Your browser is out of date. It may not display all features of this websites. We recommend to use one of these browsers or versions Mozila Firefox or Google Chrome

Connect
To Top

Food School: Vegan Pulled Pork Alternatives

By: Reading Time: 2 Minutes
Previous Article Bring it on home

Pulled Pork has been in trend for years, but vegetarians and vegans don’t have to fear missing out on anything: For them and all those who would like to try something new, there are simple, natural and above all fruity alternatives.

So much for compost – organic banana peels are ideal as a vegan pulled pork substitute, among other things.

Blogger and TV chefs such as Jana Pinheiro (Brazilian food blogger) and Julien Solomita (American vlogging YouTuber) are paving the way. Organic banana peels have already been eaten in countries such as India for a long time. While the pulp of the banana is soft and sweet, the peel surrounding it is thick, stringy and somewhat bitter. The rule of thumb here is: the riper the banana, the thinner and sweeter the peel.

banana vegan pulled pork

Image: nataliazakharova – stock.adobe.com

Versatile use
Can be used as a vegan pulled pork substitute, for banana tea, banana vinegar, banana smoothies, banana peel chutney, fried banana peels as a side dish, and much more.

Rich in nutrients
Rich in vitamin B12, potassium, magnesium, vitamins A, B (particularly B6), C and K, niacin, folic acid, phosphorus and many important amino acids.

A vegan alternative 
Preparation: Wash the banana. Scrape out the inside of the peel with a spoon to remove the remaining pulp. With a knife or the prongs of a fork, break the peel up into “strings”. Stew together with onions and garlic for 8 – 10 minutes.

 

Fake meat – with the feel of real meat!

The new hype for vegetarians and vegans comes from the tropics: jackfruit wins over the palate as a meat substitute.
When ripe, usually in canned or frozen form, it can only be used as a sweet fruit. Unlike other substitute products, the unripe fruit simulates the feel of real meat, with a texture reminiscent of pulled pork or chicken, depending on how it is prepared. It is nutrient-rich, gluten-free and is never effected by genetic engineering. The disadvantage? Jackfruit grows in the tropics and is processed there, which means it has a significant CO2 footprint.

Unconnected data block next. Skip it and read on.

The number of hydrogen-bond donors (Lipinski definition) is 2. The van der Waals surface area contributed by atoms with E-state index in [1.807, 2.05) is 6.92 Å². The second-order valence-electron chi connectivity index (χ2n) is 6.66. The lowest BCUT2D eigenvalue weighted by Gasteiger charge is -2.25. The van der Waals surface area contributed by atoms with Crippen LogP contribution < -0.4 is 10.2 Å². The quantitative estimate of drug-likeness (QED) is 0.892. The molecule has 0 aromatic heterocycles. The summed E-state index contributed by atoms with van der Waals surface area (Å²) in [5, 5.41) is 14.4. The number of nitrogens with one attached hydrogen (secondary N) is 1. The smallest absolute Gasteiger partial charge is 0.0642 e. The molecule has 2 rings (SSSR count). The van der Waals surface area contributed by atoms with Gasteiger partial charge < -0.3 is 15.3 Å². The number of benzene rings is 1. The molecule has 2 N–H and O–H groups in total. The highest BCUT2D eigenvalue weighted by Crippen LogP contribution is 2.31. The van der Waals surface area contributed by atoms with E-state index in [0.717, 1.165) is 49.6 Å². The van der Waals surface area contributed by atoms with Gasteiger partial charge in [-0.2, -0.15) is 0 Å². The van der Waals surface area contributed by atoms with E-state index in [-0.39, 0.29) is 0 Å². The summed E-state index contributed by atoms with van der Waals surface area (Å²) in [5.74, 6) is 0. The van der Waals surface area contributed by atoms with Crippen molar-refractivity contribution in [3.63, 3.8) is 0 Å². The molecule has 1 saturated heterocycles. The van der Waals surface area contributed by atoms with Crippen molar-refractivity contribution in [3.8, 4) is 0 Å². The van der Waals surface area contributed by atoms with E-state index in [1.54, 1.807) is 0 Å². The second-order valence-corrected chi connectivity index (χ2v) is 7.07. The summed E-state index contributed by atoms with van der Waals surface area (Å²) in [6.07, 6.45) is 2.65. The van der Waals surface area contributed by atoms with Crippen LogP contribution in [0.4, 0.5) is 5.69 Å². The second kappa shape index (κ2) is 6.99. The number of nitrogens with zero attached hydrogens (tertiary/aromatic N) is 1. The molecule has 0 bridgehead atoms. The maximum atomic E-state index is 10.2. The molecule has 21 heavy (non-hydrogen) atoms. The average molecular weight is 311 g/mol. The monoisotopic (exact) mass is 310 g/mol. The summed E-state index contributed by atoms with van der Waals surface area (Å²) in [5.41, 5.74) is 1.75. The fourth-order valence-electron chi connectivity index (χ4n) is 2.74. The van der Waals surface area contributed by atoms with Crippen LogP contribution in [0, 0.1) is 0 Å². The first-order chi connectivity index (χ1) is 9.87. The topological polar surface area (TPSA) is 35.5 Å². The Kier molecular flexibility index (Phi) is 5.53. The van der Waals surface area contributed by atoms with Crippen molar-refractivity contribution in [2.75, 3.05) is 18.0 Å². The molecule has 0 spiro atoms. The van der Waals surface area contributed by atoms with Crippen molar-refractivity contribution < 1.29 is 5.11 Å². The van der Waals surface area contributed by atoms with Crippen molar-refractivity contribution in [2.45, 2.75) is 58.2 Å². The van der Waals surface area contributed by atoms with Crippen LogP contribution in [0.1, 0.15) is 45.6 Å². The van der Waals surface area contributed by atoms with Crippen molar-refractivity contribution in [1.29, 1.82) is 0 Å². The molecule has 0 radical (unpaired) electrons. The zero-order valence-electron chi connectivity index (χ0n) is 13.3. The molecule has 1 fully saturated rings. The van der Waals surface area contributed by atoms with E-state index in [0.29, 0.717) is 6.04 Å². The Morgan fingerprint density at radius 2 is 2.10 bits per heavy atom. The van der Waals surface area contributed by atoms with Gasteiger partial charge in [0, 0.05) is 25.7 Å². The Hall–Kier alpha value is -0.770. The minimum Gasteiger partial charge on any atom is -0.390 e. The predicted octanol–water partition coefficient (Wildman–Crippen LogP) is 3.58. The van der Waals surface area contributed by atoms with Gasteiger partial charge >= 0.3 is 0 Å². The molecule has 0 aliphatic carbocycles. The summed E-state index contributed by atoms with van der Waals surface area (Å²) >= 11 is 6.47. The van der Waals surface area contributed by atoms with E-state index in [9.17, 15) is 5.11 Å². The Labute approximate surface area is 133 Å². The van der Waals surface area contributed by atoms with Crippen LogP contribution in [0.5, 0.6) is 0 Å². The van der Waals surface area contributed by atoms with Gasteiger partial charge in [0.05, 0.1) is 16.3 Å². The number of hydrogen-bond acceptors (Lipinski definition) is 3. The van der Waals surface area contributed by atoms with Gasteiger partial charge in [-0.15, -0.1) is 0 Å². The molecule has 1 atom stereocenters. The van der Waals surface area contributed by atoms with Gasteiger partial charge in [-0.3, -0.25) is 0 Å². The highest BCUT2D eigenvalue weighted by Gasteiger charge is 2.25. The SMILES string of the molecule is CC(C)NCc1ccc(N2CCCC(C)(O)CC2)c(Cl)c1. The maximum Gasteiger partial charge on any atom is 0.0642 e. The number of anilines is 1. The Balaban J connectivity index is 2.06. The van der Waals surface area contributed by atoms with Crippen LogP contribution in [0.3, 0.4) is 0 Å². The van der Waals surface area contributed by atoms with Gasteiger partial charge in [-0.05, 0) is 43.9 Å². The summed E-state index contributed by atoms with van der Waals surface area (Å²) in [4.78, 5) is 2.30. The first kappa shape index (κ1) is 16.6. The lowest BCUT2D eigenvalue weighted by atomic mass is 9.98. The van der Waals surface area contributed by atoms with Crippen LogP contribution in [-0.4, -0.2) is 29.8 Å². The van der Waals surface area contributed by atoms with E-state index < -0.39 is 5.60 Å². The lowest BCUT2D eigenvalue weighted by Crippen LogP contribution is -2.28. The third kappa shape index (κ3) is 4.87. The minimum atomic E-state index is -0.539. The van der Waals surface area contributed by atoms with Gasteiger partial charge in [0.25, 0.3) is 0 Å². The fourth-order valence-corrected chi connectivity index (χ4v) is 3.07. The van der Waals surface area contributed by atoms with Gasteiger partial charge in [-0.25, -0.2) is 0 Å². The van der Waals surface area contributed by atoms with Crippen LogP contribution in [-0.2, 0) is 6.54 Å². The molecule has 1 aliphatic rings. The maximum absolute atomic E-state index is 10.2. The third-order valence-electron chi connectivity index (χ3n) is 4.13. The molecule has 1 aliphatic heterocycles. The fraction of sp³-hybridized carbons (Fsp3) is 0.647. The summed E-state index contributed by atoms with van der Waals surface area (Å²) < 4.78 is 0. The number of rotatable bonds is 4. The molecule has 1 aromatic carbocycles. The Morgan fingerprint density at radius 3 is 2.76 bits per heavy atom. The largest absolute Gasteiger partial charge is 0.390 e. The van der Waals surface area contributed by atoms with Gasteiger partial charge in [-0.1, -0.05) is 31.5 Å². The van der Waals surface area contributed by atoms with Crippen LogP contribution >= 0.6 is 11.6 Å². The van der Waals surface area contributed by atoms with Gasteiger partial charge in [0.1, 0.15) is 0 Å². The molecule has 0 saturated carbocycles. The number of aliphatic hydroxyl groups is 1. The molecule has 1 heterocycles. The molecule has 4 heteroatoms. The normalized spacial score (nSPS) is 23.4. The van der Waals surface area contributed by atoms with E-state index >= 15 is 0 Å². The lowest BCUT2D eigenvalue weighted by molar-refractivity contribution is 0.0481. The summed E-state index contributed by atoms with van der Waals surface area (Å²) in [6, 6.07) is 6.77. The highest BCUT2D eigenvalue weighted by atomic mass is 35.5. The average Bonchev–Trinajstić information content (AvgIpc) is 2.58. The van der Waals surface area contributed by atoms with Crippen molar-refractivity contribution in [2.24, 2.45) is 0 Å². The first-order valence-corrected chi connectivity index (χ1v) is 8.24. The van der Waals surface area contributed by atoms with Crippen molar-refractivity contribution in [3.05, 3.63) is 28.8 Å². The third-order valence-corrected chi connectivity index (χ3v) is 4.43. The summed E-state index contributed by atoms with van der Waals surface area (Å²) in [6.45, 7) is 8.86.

Jackfruit meat substitute

Image: Gulnara – stock.adobe.com

An all-rounder
The seeds are also used, either dried and ground into flour or roasted to add to savory dishes.

Allergy free
Jackfruit is superior to all other meat substitutes: It contains no allergens and is low in calories and fat.

How it works
The unripe, fibrous pulp is almost tasteless and can be marinated and fried in a pan with oil. With a little smoked salt you can create a deceptively meaty taste which seems real. Unlike tofu, it completely absorbs the taste of the marinade.

Leave a Reply

Your email address will not be published. Required fields are marked *

More in Chef's Life

  • 20 Best Chefs on Instagram 2020

    Underdogs and top stars, hobby and professional gourmets: They all cavort on Instagram. Instagram connects gourmets across kitchen and country borders....

    KTCHNrebel editorial teamJune 15, 2020
  • Raw desire

    A health food deli is shaking things up on the Florentine culinary scene. #RAW, in the up-and-coming Santo Spirito district, breathes...

    Ilona MarxMay 25, 2020
  • Hemp – A crash course

    Ostrasized or valued? The consensus is in: the potential of this plant has not yet been fully tapped. One of the...

    Alexandra Gorsche - Falstaff PROFIApril 23, 2020
  • One hundred percent passion

    The shortage of skilled workers makes today's gastronomy industry hot under the collar. The future looks bleak. However, the orange flame...

    Maya WilsonMarch 2, 2020
  • How much does one earn in gastronomy – An international overview

    We shouldn't talk about money. Or should we? We take a look at the current state of wages and salaries...

    Isabell KniefFebruary 19, 2020
  • CBD: Game-changing hit or passing fad?

    CBD, THC, hemp, cannabis – trendsetters are touting them as the next big high for food service operators, but legislators remain...

    Thomas Lawrence - FCSIFebruary 6, 2020
  • Check out what’s fermenting!

    Fermentation is the next big thing. Trendy kitchen professionals are catapulting techniques from the olden days directly into the future.

    Barbara E. EulerJanuary 30, 2020
  • Five-star cuisine and starry nights

    After six weeks crossing Kavango Zambezi National Park, living among oryx, antelope, and kudu herds, René Linke’s passport has just two...

    Heike LucasJanuary 22, 2020
  • The restaurant at the end of the universe

    The World’s Best Restaurant of 2019 is about as far away from glamorous metropolitan life as you can get... but here,...

    Ilona MarxJanuary 16, 2020